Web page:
Gina Gallo: Eleven questions, eleven answers
SH: What kind of year was 2009 for E&J Gallo?
GG: We came through it, thank goodness, due to the planning of my father [Bob] and [Uncle] Joe. Obviously, international is having a tough time, but when you look at domestic, we’ve never lost focus. So the portfolio being diverse [helped]. Maybe someone wasn’t willing [to spend] on a higher priced wine, but was for Gallo of Sonoma at $14. We certainly saw the high-priced wines slow down. Also, it goes back to the structure of the company. We’re at a good place, and that’s helped tremendously.
What were your strongest performing brands last year?
Louis M. Martini is rocking — the Sonoma [County] you can get for $14. Barefoot on fire. Alamos Malbec [Mendoza]. And Frei Bros. is hot.
Weakest performing brands of 2009?
Some of the hardest sells were the international — Red Bicyclette, Europe, because of the exchange [rate]. McWilliams [Australia]. And our top end Australian, Clarendon Hills Syrah. It gets fabulous ratings, but at $100, tough tough tough.
Any information on whether 2010 will bring improvement?
Before it gets worse, or stays the same? [laughs] That’s the big question. Nothing educated, but we’re going to be riding it a little longer. We’ve seen the percentage of per capita drinking wine [in America] is still growing, so in that regard, we’re supposed to be up 9% this year, speaking in general for the industry. That’s a positive thing. So we’re anticipating good growth in 2010.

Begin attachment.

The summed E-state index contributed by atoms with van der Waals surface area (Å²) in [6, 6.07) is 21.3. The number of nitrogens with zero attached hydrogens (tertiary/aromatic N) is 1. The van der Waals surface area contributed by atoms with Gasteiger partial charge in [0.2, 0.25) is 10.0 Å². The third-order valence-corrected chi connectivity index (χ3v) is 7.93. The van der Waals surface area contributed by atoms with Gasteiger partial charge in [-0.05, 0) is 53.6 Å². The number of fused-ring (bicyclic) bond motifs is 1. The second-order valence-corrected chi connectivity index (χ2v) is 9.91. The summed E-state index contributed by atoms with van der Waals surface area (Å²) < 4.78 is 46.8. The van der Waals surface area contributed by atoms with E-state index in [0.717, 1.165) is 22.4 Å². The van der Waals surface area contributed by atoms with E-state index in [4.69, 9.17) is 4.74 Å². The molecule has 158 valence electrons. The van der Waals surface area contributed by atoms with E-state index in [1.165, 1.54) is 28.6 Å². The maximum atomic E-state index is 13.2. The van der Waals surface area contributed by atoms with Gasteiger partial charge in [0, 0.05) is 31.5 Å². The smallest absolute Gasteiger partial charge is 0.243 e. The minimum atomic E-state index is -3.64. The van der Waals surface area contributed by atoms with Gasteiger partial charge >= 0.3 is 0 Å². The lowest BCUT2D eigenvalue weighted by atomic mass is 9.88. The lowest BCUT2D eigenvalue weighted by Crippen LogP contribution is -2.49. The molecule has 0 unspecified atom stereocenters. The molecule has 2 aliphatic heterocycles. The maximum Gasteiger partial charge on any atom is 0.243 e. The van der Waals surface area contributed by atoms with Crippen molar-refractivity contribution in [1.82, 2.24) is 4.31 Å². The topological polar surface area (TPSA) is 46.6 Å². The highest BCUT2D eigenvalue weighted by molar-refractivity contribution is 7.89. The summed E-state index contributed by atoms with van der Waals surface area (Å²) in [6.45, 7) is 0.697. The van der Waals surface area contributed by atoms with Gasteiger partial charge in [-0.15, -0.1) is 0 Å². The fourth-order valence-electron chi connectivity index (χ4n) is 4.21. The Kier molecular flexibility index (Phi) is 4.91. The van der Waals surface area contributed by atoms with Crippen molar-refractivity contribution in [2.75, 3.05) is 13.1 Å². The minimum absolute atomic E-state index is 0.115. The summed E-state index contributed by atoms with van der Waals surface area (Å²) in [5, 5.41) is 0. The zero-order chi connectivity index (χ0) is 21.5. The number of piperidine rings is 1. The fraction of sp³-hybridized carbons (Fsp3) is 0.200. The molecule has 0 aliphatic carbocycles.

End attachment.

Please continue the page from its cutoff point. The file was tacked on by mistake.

Is it a seller’s market or a buyer’s market for bulk wine and grapes?
It’s more of a buyer’s market, although it’s complex with different varietals and regions. In general, there’s more grapes than mouths to feed — that’s just basic supply and demand. Not necessarily in Napa-Sonoma, but in Central Coast you can get decent prices.
Gallo hasn’t purchased any wineries for a while. Anything going on?
There’s nothing to announce. We’re always looking, as you know. William Hill was the last one. So nothing new.
How come the company never went public and will it ever?
Our biggest strength is staying private. We can move faster and invest in the long term, and we’re not accountable to paying back money to elsewhere.
As the family gets bigger, is everyone assured of a decent job?
Well, not everyone wants to work for the business. You’re always looking at who’s the best person for the job, and if it’s someone who’s not a family member, they get it. That’s been drilled into our heads. That’s what we believe and how we work. But it does get more challenging as family gets larger. It takes more planning.
The company has largely depended on MacMurray Ranch for Pinot Noir, in addition to a little from Gallo Family, Frei Bros. and maybe a few others. With Pinot so hot in the market, do you have plans to launch new brands or regions?
Well, MacMurray Pinot could be [about] finding the best pinot in Oregon or Santa Rita, so we want to expand into different areas. Frei is, as you know, about Sonoma County. And we have some small production from Gallo Family.
What wine did you drink last night?
One was [Gallo of Sonoma] Laguna Chardonnay, 1998 …awesome! Russian River ages extremely well. More of that terroir, the acid was still great. And the other one was an old Bordeaux, 1972, Pichon Lalande.
How’s married life? [Ms. Gallo married J.C. Boisset last September]
Awesome! Still smiling.